Photo: Flickr/Marc van der Chijs
The Chinese didn’t invent the car. That was Karl Friedrich Benz.They didn’t invent the assembly line. That was Ransom Olds.
Nor did they play a part in the development of the airbag, ABS or fluffy dice.
But that hasn’t stopped the Chinese from jumping head first into the development of their own car brands.
And no, I’m not talking about simply buying existing car brands such as MG, Rover and Volvo.
Today, on the roads of China there are millions of Chinese designed and made cars that, tomorrow, you may also be driving.
Here are just a few potentials:
Brilliance is a double joint venture between BMW, for cars, and Toyota for minibuses. In 2003 they started manufacturing BMW-branded sedans in China, and now manufacturer their own brand called 'Zhonghua' -- literally 'China China'.
In 2007 the Brilliance's BS6 was rated one star, in a possible five, after German ADAC performed crash tests.
Earlier, in 2001, the founding chairman, Yang Rong, was proclaimed China's third richest businessman. A year later he fled to the USA. Nevertheless, this is a popular brand in China.
BYD stands for 'Build your dreams', and living by this mantra, the company grew from being one of the world's largest mobile-phone battery manufacturers into a Berkshire Hathaway invested, Daimler joint ventured, green car poster-child.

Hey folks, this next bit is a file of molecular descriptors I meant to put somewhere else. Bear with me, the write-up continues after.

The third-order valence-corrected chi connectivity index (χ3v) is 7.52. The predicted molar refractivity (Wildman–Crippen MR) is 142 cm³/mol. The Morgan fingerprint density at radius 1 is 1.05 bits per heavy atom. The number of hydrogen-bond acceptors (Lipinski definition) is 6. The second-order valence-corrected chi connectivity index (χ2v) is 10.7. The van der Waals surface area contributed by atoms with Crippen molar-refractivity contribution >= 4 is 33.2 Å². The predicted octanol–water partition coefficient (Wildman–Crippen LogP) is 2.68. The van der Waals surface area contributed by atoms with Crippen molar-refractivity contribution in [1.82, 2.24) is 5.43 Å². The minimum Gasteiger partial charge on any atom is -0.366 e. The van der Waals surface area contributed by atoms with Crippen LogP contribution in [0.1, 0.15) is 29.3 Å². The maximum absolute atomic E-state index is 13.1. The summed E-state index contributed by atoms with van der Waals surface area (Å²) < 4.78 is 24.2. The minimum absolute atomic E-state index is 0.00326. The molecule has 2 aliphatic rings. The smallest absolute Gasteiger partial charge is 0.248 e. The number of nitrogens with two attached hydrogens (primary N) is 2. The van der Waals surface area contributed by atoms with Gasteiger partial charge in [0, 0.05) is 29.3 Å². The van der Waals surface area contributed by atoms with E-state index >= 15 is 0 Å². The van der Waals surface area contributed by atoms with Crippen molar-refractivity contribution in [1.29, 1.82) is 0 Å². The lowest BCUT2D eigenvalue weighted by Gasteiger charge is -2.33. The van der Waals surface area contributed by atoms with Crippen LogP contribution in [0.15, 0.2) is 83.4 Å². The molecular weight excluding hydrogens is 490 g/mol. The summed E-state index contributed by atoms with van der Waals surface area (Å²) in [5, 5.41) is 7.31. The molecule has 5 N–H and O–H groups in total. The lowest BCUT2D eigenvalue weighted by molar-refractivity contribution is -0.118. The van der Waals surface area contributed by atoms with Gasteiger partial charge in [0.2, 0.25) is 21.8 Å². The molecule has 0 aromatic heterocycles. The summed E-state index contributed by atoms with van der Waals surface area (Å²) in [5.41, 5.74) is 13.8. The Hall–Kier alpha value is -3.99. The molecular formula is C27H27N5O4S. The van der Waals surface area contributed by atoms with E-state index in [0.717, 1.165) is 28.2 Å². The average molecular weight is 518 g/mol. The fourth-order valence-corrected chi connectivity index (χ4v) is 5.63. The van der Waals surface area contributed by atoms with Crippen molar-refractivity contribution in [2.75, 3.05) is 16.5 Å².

Unfortunately, in May of 2012 a BYD e6 taxi operating in the southern city of Shenzhen caught fire, killing all three passengers after it was hit by a drunk driver, in a Nissan GT-R travelling at over 112 miles/hr (180 km/ hr).
The drunk driver fled the scene, only to turn himself into the police shortly after, minus any signs of being in a crash. *Curious eyebrow raise*.
A later investigation into the taxi fire cleared BYD, but by this time the brand damage was already done.
Chery began the production of cars in 1999 and began exporting from 2001.
Barely out of diapers, the company was involved in controversy after GM Korea accused Chery for copying the Daewoo Matiz to produce the Chery QQ, probably the company's most well known model.
A lawsuit was later settled in 2005, but clearly Chery did well because QQs are still everywhere!
Originally known as 'First Automobile Works', FAW produced China's first domestically produced passenger car, the Hong Qi, literally meaning Red Flag, in 1958 and is now one of the 'Top 4' Chinese automakers, thanks to its 1990 partnership with Volkswagen.
The company also produces a Mazda look-alike, right down to a very similar badge, due in part to a failed joint venture with the Japanese firm.
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